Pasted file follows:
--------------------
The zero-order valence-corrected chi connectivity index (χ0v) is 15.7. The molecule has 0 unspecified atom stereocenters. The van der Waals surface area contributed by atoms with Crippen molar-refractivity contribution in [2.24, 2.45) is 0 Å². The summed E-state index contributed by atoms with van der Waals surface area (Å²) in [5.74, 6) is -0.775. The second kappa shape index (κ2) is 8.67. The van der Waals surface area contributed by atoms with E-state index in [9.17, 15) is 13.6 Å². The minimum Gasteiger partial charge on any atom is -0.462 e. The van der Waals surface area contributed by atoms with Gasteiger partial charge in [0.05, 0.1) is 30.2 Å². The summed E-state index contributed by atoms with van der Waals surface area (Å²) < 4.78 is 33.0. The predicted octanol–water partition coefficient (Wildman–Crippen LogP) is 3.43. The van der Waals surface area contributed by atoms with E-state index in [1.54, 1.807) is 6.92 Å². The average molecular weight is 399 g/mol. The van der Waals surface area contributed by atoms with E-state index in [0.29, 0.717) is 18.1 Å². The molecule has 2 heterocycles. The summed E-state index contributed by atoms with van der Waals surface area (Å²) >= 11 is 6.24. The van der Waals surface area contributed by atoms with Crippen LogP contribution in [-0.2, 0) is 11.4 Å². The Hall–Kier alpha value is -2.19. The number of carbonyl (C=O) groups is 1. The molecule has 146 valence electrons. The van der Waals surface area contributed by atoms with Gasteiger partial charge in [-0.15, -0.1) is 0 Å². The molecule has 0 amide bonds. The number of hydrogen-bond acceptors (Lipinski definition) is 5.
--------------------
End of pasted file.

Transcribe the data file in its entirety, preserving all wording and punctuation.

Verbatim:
The zero-order valence-corrected chi connectivity index (χ0v) is 15.7. The molecule has 0 unspecified atom stereocenters. The van der Waals surface area contributed by atoms with Crippen molar-refractivity contribution in [2.24, 2.45) is 0 Å². The summed E-state index contributed by atoms with van der Waals surface area (Å²) in [5.74, 6) is -0.775. The second kappa shape index (κ2) is 8.67. The van der Waals surface area contributed by atoms with E-state index in [9.17, 15) is 13.6 Å². The minimum Gasteiger partial charge on any atom is -0.462 e. The van der Waals surface area contributed by atoms with Gasteiger partial charge in [0.05, 0.1) is 30.2 Å². The summed E-state index contributed by atoms with van der Waals surface area (Å²) < 4.78 is 33.0. The predicted octanol–water partition coefficient (Wildman–Crippen LogP) is 3.43. The van der Waals surface area contributed by atoms with E-state index in [1.54, 1.807) is 6.92 Å². The average molecular weight is 399 g/mol. The van der Waals surface area contributed by atoms with E-state index in [0.29, 0.717) is 18.1 Å². The molecule has 2 heterocycles. The summed E-state index contributed by atoms with van der Waals surface area (Å²) >= 11 is 6.24. The van der Waals surface area contributed by atoms with Crippen LogP contribution in [-0.2, 0) is 11.4 Å². The Hall–Kier alpha value is -2.19. The number of carbonyl (C=O) groups is 1. The molecule has 146 valence electrons. The van der Waals surface area contributed by atoms with Gasteiger partial charge in [-0.15, -0.1) is 0 Å². The molecule has 0 amide bonds. The number of hydrogen-bond acceptors (Lipinski definition) is 5.